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Luxardo has emerged as the garnish gold standard for maraschino cherries in boozy stirred drinks, and jars of the Italian company’s maraschino cherries can be found at many a cocktail lounge and in the refrigerators of those fond of stirring up a Manhattan at home. The term “maraschino,” which originally took its roots from the variety of the fruit used, now refers to the production process itself. The process originated with the Marasca cherry, native to Croatia, which when crushed and distilled into a liqueur or preserved in syrup became known as maraschino. The only thing these cherries have in common with the bright-red artificially flavored fruit that gets plopped onto a sundae, or perhaps into your Whiskey Sour if it’s made in a way that has now fallen out of fashion, is the name.
But those high-quality Luxardo maraschino cherries aren’t your only cocktail cherry option. From tart and tiny amarenas to large, darkly hued balatons, these are seven alternatives ready to perk up your drink.
Copper & Kings Old Fashioned Cocktail Cherries ($15 for an 11-oz. jar)
The Louisville distillery is known for its award-winning and experimental brandies, so it’s only fitting that its boozy cherries are steeped in the grape-based spirit. Founder Joe Heron says he selected Bordeaux cherries for their large size, “meatiness,” firm texture and naturally sweet flavor. The fruit is marinated in pure pot-distilled brandy, pasteurized and jarred with the stems on. Preservative-free, they need to be refrigerated and used within six weeks.
Egbert’s Premium Cocktail Cherries ($15 for a 10.5-oz. jar)
These cocktail cherries are made with a mix of light, sweet medium-size species from Michigan and Oregon, including Emperor Francis, Napoleon and Royal Ann, depending on the harvest. They’re pitted, cooked and steeped in a mixture of sweet and sour cherry juices and a little sugar, which creates a syrup with just the right viscosity to not sink to the bottom of the glass. “On top of the already great-tasting base, we layer in bitters to provide a warm fall spiciness that makes our cherries unique,” a flavor that evokes baking spices, says Lee Egbert, the founder of Dashfire, the Minnesota company that makes the cherries. “They’re designed for brown-spirit cocktails, but a lot of Tiki folks are shifting away from the (dayglo) colored cherries to these,” he says.
Fabbri Amarena Cherries ($25 for a 21-oz. jar)
The blue-and-white ceramic jar in which these cherries are packaged is nearly as memorable as the cherries inside. Italian company Fabbri uses amarena cherries, a small, sour dark-colored variety native to Bologna and Modena, and slow-cooks them using a century-old process and recipe that imparts a soft texture and rich, complex flavor that’s sweet at the onset with a tart finish.
Jack Rudy Cocktail Co. Bourbon Cocktail Cherries ($25 for a 16-oz. jar)
The artisanal cocktail company uses Bordeaux cherries from Oregon due to their larger size, harder texture and the fact that they retain their stems, says Taylor Huber, the company’s president and co-founder. “We like a bigger cherry with some bite to it that has that slight bourbon flavor and stem for ease of use,” he says. They’re brined in a mixture of sugar, water and bourbon, packed by hand without artificial preservatives and pasteurized to retain freshness.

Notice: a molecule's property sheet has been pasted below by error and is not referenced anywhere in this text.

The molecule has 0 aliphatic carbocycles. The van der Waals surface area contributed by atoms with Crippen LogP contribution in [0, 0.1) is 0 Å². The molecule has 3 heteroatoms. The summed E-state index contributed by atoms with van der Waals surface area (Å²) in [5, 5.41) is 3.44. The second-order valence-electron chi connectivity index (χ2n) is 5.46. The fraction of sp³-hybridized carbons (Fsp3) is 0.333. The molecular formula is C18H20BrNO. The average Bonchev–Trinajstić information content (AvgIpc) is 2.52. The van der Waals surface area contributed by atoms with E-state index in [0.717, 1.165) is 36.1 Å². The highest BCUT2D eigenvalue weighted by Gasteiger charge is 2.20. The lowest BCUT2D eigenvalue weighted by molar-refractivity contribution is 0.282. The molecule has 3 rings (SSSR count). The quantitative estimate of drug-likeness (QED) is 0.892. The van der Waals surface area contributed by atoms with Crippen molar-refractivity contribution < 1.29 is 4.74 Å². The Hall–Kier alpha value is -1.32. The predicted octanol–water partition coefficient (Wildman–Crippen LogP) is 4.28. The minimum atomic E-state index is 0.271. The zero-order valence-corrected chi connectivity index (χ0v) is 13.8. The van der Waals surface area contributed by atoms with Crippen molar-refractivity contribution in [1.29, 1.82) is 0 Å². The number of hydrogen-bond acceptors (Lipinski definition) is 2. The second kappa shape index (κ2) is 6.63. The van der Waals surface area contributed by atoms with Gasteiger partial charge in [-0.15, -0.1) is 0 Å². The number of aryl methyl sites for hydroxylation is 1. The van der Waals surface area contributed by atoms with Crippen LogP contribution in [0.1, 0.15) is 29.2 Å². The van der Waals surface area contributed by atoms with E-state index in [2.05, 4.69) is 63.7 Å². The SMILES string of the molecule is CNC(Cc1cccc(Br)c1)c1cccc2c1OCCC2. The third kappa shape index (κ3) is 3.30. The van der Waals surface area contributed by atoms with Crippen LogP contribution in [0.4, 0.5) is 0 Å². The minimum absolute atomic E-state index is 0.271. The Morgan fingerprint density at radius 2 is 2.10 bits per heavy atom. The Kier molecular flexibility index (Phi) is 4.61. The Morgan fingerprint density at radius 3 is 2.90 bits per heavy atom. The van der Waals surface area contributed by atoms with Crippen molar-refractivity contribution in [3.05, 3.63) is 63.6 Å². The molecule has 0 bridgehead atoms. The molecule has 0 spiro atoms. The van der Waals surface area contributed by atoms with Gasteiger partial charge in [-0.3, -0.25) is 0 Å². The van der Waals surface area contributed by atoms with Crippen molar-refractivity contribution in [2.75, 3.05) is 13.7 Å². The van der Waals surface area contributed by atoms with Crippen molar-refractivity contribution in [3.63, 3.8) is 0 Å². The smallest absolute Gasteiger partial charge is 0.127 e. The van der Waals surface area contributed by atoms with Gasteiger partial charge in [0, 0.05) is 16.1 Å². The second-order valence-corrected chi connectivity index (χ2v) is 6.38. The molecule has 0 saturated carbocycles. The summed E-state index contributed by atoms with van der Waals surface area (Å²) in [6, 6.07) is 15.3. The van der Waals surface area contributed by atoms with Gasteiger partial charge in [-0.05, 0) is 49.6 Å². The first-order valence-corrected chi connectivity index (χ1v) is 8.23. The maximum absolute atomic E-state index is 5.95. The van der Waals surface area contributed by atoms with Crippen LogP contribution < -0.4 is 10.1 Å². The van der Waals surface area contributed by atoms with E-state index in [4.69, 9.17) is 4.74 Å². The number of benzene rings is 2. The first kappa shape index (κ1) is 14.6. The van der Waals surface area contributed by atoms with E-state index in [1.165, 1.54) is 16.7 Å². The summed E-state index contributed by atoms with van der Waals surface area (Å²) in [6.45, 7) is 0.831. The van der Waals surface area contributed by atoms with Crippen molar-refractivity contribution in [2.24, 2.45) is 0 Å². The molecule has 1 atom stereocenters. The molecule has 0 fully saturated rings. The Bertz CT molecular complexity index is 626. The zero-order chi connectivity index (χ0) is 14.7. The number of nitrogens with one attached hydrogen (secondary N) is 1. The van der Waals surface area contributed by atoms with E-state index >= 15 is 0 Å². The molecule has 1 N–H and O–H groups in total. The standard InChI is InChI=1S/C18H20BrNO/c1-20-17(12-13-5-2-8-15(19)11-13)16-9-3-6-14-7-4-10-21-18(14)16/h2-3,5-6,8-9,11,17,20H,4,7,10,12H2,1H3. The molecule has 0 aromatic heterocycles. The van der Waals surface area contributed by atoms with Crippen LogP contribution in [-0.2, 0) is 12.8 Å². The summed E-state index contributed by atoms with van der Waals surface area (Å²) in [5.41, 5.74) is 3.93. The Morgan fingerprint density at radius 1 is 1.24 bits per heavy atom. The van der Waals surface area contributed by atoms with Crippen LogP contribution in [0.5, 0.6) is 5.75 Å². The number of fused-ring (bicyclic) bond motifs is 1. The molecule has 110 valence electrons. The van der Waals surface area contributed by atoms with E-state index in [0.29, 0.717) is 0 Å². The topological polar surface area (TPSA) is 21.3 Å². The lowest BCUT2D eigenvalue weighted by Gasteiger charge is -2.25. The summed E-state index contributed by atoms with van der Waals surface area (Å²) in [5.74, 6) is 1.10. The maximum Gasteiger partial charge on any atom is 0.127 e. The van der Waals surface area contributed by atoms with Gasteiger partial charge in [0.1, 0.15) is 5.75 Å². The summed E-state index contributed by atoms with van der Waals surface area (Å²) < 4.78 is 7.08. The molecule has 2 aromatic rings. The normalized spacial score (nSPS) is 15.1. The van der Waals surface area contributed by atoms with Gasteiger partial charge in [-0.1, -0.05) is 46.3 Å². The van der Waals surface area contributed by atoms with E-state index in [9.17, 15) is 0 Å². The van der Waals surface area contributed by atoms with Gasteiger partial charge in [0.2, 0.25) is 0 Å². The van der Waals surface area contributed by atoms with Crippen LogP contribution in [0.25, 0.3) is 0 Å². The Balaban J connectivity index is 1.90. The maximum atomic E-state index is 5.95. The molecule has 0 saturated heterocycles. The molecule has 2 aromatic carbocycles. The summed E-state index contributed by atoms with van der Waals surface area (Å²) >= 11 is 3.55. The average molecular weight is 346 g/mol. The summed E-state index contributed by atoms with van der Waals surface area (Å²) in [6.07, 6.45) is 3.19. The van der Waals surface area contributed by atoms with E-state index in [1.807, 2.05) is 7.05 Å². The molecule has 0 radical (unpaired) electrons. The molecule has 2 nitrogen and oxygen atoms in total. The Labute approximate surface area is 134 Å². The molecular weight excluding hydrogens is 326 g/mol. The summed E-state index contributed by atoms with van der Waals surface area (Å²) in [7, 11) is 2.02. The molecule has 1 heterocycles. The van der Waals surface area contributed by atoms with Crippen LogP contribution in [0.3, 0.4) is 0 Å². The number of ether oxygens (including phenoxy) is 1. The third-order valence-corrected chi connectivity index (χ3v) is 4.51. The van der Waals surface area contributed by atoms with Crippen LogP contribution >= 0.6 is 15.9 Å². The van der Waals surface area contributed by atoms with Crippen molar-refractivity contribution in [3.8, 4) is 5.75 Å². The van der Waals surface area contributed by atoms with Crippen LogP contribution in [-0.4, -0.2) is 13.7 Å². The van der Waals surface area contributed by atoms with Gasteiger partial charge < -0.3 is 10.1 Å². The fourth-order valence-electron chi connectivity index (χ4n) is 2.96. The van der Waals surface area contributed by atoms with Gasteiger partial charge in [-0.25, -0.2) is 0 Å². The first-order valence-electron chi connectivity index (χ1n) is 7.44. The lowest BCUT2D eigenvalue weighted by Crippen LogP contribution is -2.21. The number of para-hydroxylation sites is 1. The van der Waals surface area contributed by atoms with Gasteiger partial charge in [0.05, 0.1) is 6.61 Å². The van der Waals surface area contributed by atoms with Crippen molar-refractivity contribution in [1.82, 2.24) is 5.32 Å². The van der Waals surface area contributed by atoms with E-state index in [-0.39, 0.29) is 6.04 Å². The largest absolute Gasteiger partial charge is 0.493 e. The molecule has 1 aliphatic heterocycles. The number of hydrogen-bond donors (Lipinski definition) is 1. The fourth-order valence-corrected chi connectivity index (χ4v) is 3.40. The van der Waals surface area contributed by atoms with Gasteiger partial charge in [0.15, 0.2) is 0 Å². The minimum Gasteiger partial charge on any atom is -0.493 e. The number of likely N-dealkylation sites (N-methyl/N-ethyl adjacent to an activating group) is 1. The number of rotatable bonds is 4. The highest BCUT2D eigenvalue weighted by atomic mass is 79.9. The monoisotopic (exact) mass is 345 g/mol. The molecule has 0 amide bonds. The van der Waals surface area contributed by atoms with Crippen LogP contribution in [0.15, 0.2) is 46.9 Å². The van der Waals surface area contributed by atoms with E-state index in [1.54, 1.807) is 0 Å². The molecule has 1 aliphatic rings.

Tillen Farms Bada Bing Cherries ($9 for a 13.5-oz. jar)
The Maine gourmet food brand sells several varieties of jarred cherries. This expression is made with the bing variety, a Pacific Northwest native. “These red heart-shaped fruits are juicy and sweet with a touch of acidity, giving them a light tartness that makes them perfectly balanced,” says Tillen Farms employee Margaux Maertens. Large and firm, they maintain their shape, texture and flavor when preserved. These get their dark color from vegetable and fruit sources like blueberry, apple and hibiscus.
Traverse City Whiskey Co. Premium Cocktail Cherries ($20 for a 21-oz. jar)
Traverse City in Michigan got its nickname of the Cherry Capital of the World because it’s responsible for 40% of the tart cherry production in the U.S. Traverse City, the whiskey company, uses locally sourced balaton cherries for its cocktail garnishes. The large, plump, firm cherries, dark burgundy in color, “are delivered in five-gallon pails containing a natural syrup base that acts as a buffer to protect the fruit from smashing together,” says Chris Fredrickson, the company’s co-founder. The cherries are heated and mixed with a near-boiling mixture of the syrup and the company’s bourbon, which imparts an almost woodsy flavor.
Woodford Reserve Bourbon Cherries ($17 for a 13.5-oz. jar)
For these cocktail toppers produced by Bourbon Barrel Foods and available from the Kentucky distillery, firm, sweet Bordeaux cherries are sourced from Oregon Cherry Growers, a grower-owned cooperative in Salem. They’re flavored with Woodford Reserve bourbon and packaged with the stems attached in a syrup that can be used in cocktails in place of simple syrup.